Leading Early Childhood Organizations Introduce New Collaboration Framework to Support Babies and Toddlers
Hand in Hand designed to support positive, equitable outcomes for all young children and families
Throughout the country, families are striving to give their children a good start in life, sharing in the common desire for their babies to be healthy, happy, and secure. But they also face considerable obstacles in raising their children, including health concerns, safety issues, and racial and economic inequities. To address these issues, four national early childhood models – Family Connects International, HealthySteps, Help Me Grow, and Nurse-Family Partnership – with leadership from ZERO TO THREE, today announced the launch of Hand in Hand, a silo-busting, trust-building framework for community collaboration.
The Hand in Hand framework is a collaborative approach to supporting positive, equitable outcomes for all young children and their families. It envisions a nation where all babies are born into communities of opportunity that provide them with what they need, where they need it, when they need it.
“Creating a community-responsive system of support and care for young children and their families requires deep trust and takes time,” stated ZERO TO THREE Executive Director Matthew Melmed. “It is long past time for us all to pursue a bold, shared vision for our families and those who support them. It is our hope that organizations will use this practical guide to think about and deliver services in a more comprehensive way. Everyone has something of value to contribute. If we do the hard work to work together, we will see families thriving.“
Informed by interviews and focus groups with communities across the country, the Hand in Hand framework is designed for every organization and person who supports families with young children. It is inspired by decades of evidence on the powerful impact of early childhood on human development and recognizes collaboration as an essential tool for doing the most good for the most families, especially those with the greatest needs.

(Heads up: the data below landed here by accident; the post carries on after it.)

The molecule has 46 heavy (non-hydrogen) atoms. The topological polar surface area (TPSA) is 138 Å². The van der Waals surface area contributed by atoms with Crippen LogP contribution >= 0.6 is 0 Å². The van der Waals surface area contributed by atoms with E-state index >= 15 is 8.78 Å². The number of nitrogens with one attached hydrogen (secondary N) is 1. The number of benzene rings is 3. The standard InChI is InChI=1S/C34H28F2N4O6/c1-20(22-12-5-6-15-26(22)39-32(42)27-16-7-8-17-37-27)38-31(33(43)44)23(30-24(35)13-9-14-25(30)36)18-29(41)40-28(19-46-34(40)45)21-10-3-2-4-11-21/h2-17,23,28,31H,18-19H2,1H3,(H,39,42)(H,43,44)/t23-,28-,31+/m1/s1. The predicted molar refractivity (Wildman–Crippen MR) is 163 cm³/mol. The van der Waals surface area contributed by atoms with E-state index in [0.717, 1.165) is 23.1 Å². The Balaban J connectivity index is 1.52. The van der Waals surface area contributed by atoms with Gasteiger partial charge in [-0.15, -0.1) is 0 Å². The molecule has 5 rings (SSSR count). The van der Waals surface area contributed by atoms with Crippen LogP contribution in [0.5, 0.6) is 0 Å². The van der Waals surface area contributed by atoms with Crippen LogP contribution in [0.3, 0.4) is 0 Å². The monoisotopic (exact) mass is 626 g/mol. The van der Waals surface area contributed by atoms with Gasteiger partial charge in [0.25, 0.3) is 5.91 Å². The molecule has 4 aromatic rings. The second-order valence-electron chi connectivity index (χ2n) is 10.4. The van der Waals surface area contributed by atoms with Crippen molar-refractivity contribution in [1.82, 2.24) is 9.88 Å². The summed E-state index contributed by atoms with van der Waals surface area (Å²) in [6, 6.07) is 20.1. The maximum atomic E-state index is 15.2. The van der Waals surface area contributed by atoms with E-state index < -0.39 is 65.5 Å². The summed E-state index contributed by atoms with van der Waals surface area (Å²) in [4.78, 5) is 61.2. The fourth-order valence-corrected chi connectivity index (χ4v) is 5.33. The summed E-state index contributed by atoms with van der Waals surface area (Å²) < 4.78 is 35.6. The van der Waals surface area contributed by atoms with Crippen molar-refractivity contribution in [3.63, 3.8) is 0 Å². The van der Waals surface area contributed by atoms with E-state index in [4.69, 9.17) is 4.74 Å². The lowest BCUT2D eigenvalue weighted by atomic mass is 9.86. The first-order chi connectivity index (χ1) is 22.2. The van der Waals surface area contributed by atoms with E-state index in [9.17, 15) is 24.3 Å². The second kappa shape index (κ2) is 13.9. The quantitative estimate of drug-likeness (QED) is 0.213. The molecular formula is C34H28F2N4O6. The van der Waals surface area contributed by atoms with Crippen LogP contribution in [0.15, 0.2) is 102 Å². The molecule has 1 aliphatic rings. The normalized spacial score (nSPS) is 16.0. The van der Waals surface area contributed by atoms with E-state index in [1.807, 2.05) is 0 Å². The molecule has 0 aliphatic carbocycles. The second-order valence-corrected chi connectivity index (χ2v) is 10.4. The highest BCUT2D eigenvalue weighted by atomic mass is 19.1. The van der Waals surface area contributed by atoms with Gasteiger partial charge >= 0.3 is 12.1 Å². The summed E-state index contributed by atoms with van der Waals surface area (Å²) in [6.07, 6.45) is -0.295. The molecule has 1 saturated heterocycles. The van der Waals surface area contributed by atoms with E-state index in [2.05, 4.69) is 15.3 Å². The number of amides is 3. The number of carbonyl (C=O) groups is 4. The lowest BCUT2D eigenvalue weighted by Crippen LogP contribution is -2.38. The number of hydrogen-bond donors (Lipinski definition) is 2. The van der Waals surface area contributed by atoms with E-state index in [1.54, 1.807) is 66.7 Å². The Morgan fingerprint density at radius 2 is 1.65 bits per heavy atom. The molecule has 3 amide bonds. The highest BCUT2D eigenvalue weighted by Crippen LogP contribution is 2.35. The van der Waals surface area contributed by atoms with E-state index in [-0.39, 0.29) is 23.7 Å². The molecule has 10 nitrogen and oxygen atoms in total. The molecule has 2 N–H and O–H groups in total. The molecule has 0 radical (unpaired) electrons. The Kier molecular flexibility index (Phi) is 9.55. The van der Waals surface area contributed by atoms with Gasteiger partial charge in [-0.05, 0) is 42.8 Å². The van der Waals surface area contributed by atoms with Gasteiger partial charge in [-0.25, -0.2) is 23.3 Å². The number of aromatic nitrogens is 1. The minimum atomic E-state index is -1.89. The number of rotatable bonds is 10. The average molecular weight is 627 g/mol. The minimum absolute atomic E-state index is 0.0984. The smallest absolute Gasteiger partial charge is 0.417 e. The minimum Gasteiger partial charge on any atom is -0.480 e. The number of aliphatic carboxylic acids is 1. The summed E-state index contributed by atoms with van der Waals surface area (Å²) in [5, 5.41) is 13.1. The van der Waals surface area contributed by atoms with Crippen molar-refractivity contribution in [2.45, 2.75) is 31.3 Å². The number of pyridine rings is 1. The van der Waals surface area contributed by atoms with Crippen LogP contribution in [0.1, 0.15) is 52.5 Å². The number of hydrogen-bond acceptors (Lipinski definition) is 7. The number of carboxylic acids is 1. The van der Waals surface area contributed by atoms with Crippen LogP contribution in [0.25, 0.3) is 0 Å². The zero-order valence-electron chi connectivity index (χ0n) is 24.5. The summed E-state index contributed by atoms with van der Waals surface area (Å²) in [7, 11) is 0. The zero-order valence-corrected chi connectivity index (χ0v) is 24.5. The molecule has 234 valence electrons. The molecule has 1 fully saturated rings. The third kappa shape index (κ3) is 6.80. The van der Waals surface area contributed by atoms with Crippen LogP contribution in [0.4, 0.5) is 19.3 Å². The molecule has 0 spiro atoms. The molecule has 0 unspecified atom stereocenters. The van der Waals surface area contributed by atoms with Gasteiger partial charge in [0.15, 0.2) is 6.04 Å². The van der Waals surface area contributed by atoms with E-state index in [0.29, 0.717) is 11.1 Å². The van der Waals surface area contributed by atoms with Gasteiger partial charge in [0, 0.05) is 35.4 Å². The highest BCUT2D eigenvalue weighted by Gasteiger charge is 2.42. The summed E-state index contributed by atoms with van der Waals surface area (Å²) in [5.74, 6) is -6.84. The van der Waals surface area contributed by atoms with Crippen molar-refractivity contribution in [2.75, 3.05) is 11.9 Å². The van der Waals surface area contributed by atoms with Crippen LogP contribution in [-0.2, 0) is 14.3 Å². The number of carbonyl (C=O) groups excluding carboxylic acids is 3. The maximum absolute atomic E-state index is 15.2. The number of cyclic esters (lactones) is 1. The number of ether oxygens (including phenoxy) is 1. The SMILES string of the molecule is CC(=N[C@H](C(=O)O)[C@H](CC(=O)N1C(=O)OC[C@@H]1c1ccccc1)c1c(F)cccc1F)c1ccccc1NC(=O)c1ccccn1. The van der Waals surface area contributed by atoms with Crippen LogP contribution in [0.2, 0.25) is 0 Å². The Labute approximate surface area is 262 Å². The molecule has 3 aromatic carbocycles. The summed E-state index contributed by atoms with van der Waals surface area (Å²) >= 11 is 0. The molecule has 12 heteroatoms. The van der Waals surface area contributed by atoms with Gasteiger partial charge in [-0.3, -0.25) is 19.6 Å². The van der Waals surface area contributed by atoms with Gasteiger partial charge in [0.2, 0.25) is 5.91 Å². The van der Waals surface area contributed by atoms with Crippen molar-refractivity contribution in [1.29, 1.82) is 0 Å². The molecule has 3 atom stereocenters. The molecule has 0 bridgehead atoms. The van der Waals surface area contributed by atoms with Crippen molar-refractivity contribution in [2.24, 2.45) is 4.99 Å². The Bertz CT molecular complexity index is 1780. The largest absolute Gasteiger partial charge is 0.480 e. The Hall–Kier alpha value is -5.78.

The framework is organized around three interacting elements of early childhood collaboration, all of which are always in play:
- Foundation: The values, processes, leadership, and resources that nurture collaboration in a community over time
- Relationships: The social fabric that engages and sustains people in their shared efforts
- Actions: The tangible steps people take together to support young children and families
The Hand in Hand framework was developed by the Model Convening Project, a partnership of four complementary, evidence-based models. The Model Convening Project is a multi-year initiative with leadership and facilitation from ZERO TO THREE and funding from the Pritzker Children’s Initiative.
Family Connects, a program of Family Connects International, is a population-based health program that enhances the local network of care by providing nurse home visits to all parents of newborns during the first month of life. During the visit, the nurse provides information, conducts health assessments, and connects parents to the community resources they need.
HealthySteps, a program of ZERO TO THREE, integrates a child development expert into the pediatric primary care team to promote nurturing parenting and healthy development for babies and toddlers, particularly in areas where there have been persistent inequities for families with low incomes and families of color.
Help Me Grow supports communities in strengthening their early childhood systems through centralized access points, family and community outreach, child health care provider outreach, and data collection and analysis.
Nurse-Family Partnership (NFP) provides nurse home visits to first-time moms and children living in poverty or with other risk factors. Services are provided prenatally to the child’s second birthday.
The organizations behind Hand in Hand encourage the use of the framework at every level of program implementation to deepen trust, engagement, and synergy between and among all partners in local communities. Resources include a guide to the framework; a story bank with detailed accounts on implementation; briefs exploring the alignment of early childhood services, policy and advocacy, and racial equity; and a directory of publications and resources.
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